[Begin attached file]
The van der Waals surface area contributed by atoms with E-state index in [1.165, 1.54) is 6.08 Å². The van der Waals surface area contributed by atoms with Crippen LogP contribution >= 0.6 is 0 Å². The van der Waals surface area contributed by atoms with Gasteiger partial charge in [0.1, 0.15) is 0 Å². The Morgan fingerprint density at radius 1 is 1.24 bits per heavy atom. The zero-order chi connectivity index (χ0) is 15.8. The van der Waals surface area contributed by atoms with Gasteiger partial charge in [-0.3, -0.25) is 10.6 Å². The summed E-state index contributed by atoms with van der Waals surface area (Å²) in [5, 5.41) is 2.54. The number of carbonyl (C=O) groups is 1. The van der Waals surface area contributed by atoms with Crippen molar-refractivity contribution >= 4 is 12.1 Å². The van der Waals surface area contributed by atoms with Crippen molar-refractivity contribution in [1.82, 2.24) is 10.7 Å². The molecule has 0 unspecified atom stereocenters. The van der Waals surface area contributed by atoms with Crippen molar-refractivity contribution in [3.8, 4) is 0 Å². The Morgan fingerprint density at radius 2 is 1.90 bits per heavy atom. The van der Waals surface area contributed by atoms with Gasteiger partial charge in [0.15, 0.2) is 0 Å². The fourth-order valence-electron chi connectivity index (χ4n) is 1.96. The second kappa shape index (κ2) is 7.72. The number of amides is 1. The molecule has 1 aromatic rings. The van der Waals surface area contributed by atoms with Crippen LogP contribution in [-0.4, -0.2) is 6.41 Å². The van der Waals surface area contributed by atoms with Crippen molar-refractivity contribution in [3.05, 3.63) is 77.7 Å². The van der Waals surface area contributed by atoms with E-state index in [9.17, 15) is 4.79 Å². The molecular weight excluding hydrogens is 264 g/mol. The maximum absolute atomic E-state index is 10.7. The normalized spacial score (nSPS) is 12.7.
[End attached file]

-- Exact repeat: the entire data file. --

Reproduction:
The van der Waals surface area contributed by atoms with E-state index in [1.165, 1.54) is 6.08 Å². The van der Waals surface area contributed by atoms with Crippen LogP contribution >= 0.6 is 0 Å². The van der Waals surface area contributed by atoms with Gasteiger partial charge in [0.1, 0.15) is 0 Å². The Morgan fingerprint density at radius 1 is 1.24 bits per heavy atom. The zero-order chi connectivity index (χ0) is 15.8. The van der Waals surface area contributed by atoms with Gasteiger partial charge in [-0.3, -0.25) is 10.6 Å². The summed E-state index contributed by atoms with van der Waals surface area (Å²) in [5, 5.41) is 2.54. The number of carbonyl (C=O) groups is 1. The van der Waals surface area contributed by atoms with Crippen molar-refractivity contribution >= 4 is 12.1 Å². The van der Waals surface area contributed by atoms with Crippen molar-refractivity contribution in [1.82, 2.24) is 10.7 Å². The molecule has 0 unspecified atom stereocenters. The van der Waals surface area contributed by atoms with Crippen molar-refractivity contribution in [3.8, 4) is 0 Å². The Morgan fingerprint density at radius 2 is 1.90 bits per heavy atom. The van der Waals surface area contributed by atoms with Gasteiger partial charge in [0.15, 0.2) is 0 Å². The fourth-order valence-electron chi connectivity index (χ4n) is 1.96. The second kappa shape index (κ2) is 7.72. The number of amides is 1. The molecule has 1 aromatic rings. The van der Waals surface area contributed by atoms with Crippen LogP contribution in [-0.4, -0.2) is 6.41 Å². The van der Waals surface area contributed by atoms with Crippen molar-refractivity contribution in [3.05, 3.63) is 77.7 Å². The van der Waals surface area contributed by atoms with E-state index in [9.17, 15) is 4.79 Å². The molecular weight excluding hydrogens is 264 g/mol. The maximum absolute atomic E-state index is 10.7. The normalized spacial score (nSPS) is 12.7.